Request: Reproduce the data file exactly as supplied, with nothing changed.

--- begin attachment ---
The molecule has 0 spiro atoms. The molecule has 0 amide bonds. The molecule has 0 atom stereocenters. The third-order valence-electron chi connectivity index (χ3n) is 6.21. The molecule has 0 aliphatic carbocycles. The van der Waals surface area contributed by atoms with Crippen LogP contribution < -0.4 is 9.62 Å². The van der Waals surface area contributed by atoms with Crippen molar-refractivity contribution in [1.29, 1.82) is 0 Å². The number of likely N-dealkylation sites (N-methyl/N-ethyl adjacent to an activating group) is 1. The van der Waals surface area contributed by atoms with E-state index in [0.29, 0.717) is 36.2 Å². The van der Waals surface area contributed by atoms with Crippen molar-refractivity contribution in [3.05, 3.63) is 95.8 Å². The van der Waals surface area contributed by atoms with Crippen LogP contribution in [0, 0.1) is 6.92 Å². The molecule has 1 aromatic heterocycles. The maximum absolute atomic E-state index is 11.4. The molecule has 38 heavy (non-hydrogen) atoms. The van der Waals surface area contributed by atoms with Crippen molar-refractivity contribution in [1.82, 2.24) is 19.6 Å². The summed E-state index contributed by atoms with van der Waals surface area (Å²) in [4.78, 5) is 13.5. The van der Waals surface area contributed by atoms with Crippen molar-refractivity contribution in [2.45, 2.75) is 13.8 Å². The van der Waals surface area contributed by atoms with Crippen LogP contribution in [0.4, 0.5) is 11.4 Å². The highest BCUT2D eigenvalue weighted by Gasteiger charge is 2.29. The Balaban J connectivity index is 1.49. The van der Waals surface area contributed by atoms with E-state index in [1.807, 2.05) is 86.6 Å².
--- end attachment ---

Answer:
The molecule has 0 spiro atoms. The molecule has 0 amide bonds. The molecule has 0 atom stereocenters. The third-order valence-electron chi connectivity index (χ3n) is 6.21. The molecule has 0 aliphatic carbocycles. The van der Waals surface area contributed by atoms with Crippen LogP contribution < -0.4 is 9.62 Å². The van der Waals surface area contributed by atoms with Crippen molar-refractivity contribution in [1.29, 1.82) is 0 Å². The number of likely N-dealkylation sites (N-methyl/N-ethyl adjacent to an activating group) is 1. The van der Waals surface area contributed by atoms with E-state index in [0.29, 0.717) is 36.2 Å². The van der Waals surface area contributed by atoms with Crippen molar-refractivity contribution in [3.05, 3.63) is 95.8 Å². The van der Waals surface area contributed by atoms with Crippen LogP contribution in [0, 0.1) is 6.92 Å². The molecule has 1 aromatic heterocycles. The maximum absolute atomic E-state index is 11.4. The molecule has 38 heavy (non-hydrogen) atoms. The van der Waals surface area contributed by atoms with Crippen molar-refractivity contribution in [1.82, 2.24) is 19.6 Å². The summed E-state index contributed by atoms with van der Waals surface area (Å²) in [4.78, 5) is 13.5. The van der Waals surface area contributed by atoms with Crippen molar-refractivity contribution in [2.45, 2.75) is 13.8 Å². The van der Waals surface area contributed by atoms with Crippen LogP contribution in [0.4, 0.5) is 11.4 Å². The highest BCUT2D eigenvalue weighted by Gasteiger charge is 2.29. The Balaban J connectivity index is 1.49. The van der Waals surface area contributed by atoms with E-state index in [1.807, 2.05) is 86.6 Å².